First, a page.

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Question: measuring brain activity is an important source for determining whether...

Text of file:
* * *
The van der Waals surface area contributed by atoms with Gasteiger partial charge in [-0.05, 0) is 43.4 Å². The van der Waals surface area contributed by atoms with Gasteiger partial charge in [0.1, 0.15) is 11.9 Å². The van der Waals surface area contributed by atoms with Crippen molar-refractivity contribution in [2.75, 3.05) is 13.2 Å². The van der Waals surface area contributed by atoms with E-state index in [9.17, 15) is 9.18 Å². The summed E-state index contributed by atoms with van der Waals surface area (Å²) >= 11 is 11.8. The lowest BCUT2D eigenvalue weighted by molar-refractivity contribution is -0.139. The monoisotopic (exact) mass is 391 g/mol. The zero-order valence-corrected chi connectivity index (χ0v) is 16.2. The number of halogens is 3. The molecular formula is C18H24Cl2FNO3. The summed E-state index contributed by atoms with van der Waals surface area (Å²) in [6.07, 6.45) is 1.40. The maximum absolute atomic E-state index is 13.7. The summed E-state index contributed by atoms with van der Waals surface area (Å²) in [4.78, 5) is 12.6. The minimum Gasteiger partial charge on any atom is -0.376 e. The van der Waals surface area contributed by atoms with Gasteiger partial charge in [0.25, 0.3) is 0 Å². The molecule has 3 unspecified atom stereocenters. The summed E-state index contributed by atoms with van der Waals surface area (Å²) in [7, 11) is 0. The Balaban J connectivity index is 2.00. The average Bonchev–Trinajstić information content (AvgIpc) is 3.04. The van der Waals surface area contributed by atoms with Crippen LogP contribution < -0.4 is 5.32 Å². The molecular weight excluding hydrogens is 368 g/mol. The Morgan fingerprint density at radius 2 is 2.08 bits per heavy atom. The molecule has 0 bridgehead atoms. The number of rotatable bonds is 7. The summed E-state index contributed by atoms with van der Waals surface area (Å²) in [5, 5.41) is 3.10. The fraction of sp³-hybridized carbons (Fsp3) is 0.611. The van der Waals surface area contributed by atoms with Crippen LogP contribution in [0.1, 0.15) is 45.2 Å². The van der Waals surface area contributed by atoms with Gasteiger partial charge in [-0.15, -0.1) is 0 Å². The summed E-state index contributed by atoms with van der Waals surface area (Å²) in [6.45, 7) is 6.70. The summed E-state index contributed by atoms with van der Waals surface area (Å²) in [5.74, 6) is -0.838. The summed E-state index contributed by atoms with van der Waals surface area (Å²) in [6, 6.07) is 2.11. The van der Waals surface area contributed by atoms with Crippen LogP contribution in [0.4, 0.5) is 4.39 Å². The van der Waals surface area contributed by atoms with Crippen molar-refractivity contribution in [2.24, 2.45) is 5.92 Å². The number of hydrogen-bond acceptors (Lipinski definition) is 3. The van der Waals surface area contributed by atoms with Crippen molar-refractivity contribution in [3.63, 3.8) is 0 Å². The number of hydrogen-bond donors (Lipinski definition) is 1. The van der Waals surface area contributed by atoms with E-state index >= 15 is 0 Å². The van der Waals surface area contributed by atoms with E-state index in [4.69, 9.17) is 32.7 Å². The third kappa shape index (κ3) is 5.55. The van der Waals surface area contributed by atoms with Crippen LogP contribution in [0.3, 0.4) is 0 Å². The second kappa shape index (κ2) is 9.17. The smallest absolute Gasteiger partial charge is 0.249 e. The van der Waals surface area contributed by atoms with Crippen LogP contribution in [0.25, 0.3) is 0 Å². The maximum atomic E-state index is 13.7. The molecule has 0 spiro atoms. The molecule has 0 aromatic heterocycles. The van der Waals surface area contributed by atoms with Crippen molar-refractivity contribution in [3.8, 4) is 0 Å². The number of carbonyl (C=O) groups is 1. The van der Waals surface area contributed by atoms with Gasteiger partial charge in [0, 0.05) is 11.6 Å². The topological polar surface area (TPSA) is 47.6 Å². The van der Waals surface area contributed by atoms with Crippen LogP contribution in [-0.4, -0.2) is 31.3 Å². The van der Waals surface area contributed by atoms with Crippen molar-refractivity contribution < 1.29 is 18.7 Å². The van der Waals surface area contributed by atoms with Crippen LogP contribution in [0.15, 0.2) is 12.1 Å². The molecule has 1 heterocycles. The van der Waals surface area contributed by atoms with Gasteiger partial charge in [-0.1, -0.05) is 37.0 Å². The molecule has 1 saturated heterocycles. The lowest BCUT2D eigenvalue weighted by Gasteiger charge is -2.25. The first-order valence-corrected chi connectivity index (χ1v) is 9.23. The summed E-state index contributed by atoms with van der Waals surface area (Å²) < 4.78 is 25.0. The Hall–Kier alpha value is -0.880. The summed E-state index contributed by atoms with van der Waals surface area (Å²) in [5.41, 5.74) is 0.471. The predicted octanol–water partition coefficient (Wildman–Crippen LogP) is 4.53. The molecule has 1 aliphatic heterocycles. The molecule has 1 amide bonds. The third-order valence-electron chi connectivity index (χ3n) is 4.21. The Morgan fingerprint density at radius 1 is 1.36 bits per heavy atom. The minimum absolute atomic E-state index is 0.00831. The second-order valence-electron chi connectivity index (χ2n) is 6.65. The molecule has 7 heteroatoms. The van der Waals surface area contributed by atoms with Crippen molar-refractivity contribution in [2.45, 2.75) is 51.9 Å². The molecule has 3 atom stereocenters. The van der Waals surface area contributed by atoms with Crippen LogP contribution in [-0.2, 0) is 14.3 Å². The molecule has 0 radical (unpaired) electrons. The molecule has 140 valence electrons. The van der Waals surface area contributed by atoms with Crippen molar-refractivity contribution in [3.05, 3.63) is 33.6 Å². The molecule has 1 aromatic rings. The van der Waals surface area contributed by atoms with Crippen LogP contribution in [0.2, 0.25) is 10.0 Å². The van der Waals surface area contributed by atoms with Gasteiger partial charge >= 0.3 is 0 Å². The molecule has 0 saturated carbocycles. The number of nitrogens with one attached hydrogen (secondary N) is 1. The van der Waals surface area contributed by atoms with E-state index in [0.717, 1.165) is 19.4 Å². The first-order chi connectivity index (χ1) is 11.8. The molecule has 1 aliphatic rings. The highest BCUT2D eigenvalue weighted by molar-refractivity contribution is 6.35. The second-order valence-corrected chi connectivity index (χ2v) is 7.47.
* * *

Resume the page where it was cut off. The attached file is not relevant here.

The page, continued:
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Measuring brain activity is an important source for determining whether an individual is conscious. There are thought to be several neurobiological underpinnings of consciousness, rather than just one location in the brain responsible for this. There are three ways in which the neurological correlates of consciousness can be investigated. First, brain waves can be measured. Consciousness is related to low amplitude, irregular brain activity whereas unconscious states (deep sleep, coma, anesthesia, and epileptic states), are characterized by high amplitude, regular, slow-wave brain activity. Second, damage to the brain stem and thalamus can abolish consciousness altogether, whereas the cerebral cortex can disturb certain features of consciousness but will not result in complete loss. Third, conscious experience is widely distributed in different cortical regions, spreading from the sensory cortex to other cortical areas. This pattern of the spreading of activity is not found when people perform automatic, rehearsed activities that do not involve conscious effort, nor is it present when consciousness is lost due to coma or anesthesia. To build your skill: What does coma tell us about the biological bases for consciousness? Your task for this discussion is to read reports on Karen Ann Quinlan and the right to die controversy in 1975. Answer and discuss the following: Why did doctors think Karen was in a vegetative-coma rather than in a coma or locked-in state? What areas of her brain were damaged? What areas of her brain were left undamaged? What does Karen's brain tell us about the nature of human consciousness ? There are several articles and reports available. You need two articles for this assignment. Listed below is a very good one that may be used, in addition to another one you find. Neuropathological Findings in the Brain of Karen Ann Quinlan -- The Role of the Thalamus in the Persistent Vegetative State Hannah C. Kinney, Julius Korein, Ashok Panigrahy, Pieter Dikkes, and Robert Goode N Engl J Med 1994; 330:1469-1475May 26, 1994DOI: 10.1056/NEJM199405263302101

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